In the second episode of the Duke of Sussex and Oprah Winfrey's Apple TV+ series about mental health, The Me You Can't See, Harry spoke about the challenges the couple faced in dealing with invasive paparazzi and negative social media comments, especially given his late mother Princess Diana's history with the press. When he turned to his family for help, he said it fell on deaf ears.
"We would get followed, photographed, chased, harassed," the royal shared. "The clicking of cameras and flashes of cameras makes my blood boil. It makes me angry, it takes me back to what happened to my mum and what I experienced as a kid. But it went to a whole new depth, with not just traditional media but also social media platforms as well. I felt completely helpless. I thought my family would help. But every single ask, request, warning, whatever it is, just got met with total silence or total neglect."
Prince Harry said that while the couple spent "four years trying to make it work," it was impossible to stay in their roles because "Meghan was struggling."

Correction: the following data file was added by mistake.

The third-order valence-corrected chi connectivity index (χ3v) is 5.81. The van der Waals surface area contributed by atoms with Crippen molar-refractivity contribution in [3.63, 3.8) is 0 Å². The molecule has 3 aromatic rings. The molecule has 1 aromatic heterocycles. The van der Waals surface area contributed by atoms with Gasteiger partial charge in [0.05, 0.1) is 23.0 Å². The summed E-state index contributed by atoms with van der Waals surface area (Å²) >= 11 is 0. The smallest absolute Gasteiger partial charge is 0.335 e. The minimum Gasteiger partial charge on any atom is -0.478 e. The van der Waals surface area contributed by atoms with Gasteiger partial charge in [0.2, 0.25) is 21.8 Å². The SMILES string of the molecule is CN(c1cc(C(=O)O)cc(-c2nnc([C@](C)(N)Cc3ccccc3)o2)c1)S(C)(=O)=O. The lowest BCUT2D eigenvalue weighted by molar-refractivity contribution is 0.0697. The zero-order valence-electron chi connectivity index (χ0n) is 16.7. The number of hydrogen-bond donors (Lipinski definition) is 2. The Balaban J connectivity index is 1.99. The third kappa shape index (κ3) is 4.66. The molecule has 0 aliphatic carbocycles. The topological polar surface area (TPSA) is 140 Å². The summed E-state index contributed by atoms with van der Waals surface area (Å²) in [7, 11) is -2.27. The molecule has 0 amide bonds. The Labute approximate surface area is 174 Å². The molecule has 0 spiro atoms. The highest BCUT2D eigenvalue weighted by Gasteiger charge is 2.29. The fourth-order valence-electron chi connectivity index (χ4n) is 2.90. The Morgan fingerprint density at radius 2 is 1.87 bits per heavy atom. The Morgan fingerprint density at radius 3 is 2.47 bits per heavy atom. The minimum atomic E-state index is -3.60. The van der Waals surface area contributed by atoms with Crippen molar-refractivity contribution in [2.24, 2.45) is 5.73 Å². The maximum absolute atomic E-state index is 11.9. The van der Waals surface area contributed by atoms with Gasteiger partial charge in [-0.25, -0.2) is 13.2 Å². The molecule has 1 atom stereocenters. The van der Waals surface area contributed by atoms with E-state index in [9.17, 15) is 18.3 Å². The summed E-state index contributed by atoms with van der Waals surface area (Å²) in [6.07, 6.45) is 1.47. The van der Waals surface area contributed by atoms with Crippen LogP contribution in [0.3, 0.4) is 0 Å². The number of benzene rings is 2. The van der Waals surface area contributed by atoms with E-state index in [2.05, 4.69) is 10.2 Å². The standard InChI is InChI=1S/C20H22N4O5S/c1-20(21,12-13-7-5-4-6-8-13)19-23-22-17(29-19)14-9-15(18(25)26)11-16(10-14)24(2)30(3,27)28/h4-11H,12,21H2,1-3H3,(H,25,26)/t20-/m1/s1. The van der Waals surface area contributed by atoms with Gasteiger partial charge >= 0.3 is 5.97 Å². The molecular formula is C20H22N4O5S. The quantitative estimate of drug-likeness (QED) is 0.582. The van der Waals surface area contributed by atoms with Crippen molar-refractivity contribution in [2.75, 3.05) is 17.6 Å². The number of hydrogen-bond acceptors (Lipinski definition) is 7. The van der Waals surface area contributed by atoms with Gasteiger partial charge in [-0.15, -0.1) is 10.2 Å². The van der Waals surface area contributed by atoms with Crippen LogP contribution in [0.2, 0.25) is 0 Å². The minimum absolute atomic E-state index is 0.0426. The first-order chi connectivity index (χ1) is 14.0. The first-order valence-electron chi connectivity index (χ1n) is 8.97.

"I think people have seen the photographer of us, you know, squeezing each other's hands as we walked into the Royal Albert Hall in London for a charity event," he continued. "She was six months pregnant at the time. What perhaps people don't understand is, earlier that evening, Meghan decided to share with me the suicidal thoughts and the practicalities of how she was going to end her life. The scariest thing for her was her clarity of thought. She hadn't ‘lost it.' She wasn't crazy. She wasn't self-medicating, be it through pills or through alcohol. She was absolutely sober. She was completely sane. Yet in the quiet of night, these thoughts woke her up."
Prince Harry continued, "The thing that stopped her from seeing it through was how unfair it would be on me after everything that had happened to my mum and to now be put in a position of losing another woman in my life, with a baby inside of her, our baby."
Meghan previously spoke about her mental health issues with Oprah during her and Harry's bombshell tell-all interview in March. At the time, she shared that the royal family did not want her to receive treatment.
"I was ashamed to say it at the time and ashamed to have to admit it to Harry, especially because I know how much loss he's suffered," Meghan said. "But I knew that if I didn't say it, then I would do it. I just didn't want to be alive anymore. That was clear and real and frightening and constant thought."
"I was willing to drink. I was willing to take drugs. I was willing to try and do the things that made me feel less like I was feeling," he said. "But I slowly became aware that, OK, I wasn't drinking Monday to Friday, but I would probably drink a week's worth in one day on a Friday or a Saturday night. And I would find myself drinking not because I was enjoying it, but because I was trying to mask something."